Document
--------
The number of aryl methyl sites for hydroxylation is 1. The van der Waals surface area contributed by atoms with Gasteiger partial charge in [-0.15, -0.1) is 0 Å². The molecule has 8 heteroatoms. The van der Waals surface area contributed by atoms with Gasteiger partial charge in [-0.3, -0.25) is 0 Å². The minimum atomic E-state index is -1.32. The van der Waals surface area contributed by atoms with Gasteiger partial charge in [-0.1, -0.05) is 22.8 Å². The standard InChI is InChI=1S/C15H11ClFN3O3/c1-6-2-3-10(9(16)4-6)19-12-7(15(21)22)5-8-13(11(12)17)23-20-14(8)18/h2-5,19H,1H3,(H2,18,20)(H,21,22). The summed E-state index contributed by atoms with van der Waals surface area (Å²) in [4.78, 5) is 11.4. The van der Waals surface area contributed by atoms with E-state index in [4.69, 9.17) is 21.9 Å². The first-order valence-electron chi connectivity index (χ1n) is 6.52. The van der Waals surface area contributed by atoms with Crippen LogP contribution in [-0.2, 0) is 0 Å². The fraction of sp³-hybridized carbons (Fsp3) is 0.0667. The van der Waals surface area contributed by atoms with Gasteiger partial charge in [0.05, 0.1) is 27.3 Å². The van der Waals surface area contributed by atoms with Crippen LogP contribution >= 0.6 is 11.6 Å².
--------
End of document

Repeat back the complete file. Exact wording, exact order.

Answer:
The number of aryl methyl sites for hydroxylation is 1. The van der Waals surface area contributed by atoms with Gasteiger partial charge in [-0.15, -0.1) is 0 Å². The molecule has 8 heteroatoms. The van der Waals surface area contributed by atoms with Gasteiger partial charge in [-0.3, -0.25) is 0 Å². The minimum atomic E-state index is -1.32. The van der Waals surface area contributed by atoms with Gasteiger partial charge in [-0.1, -0.05) is 22.8 Å². The standard InChI is InChI=1S/C15H11ClFN3O3/c1-6-2-3-10(9(16)4-6)19-12-7(15(21)22)5-8-13(11(12)17)23-20-14(8)18/h2-5,19H,1H3,(H2,18,20)(H,21,22). The summed E-state index contributed by atoms with van der Waals surface area (Å²) in [4.78, 5) is 11.4. The van der Waals surface area contributed by atoms with E-state index in [4.69, 9.17) is 21.9 Å². The first-order valence-electron chi connectivity index (χ1n) is 6.52. The van der Waals surface area contributed by atoms with Crippen LogP contribution in [-0.2, 0) is 0 Å². The fraction of sp³-hybridized carbons (Fsp3) is 0.0667. The van der Waals surface area contributed by atoms with Gasteiger partial charge in [0.05, 0.1) is 27.3 Å². The van der Waals surface area contributed by atoms with Crippen LogP contribution >= 0.6 is 11.6 Å².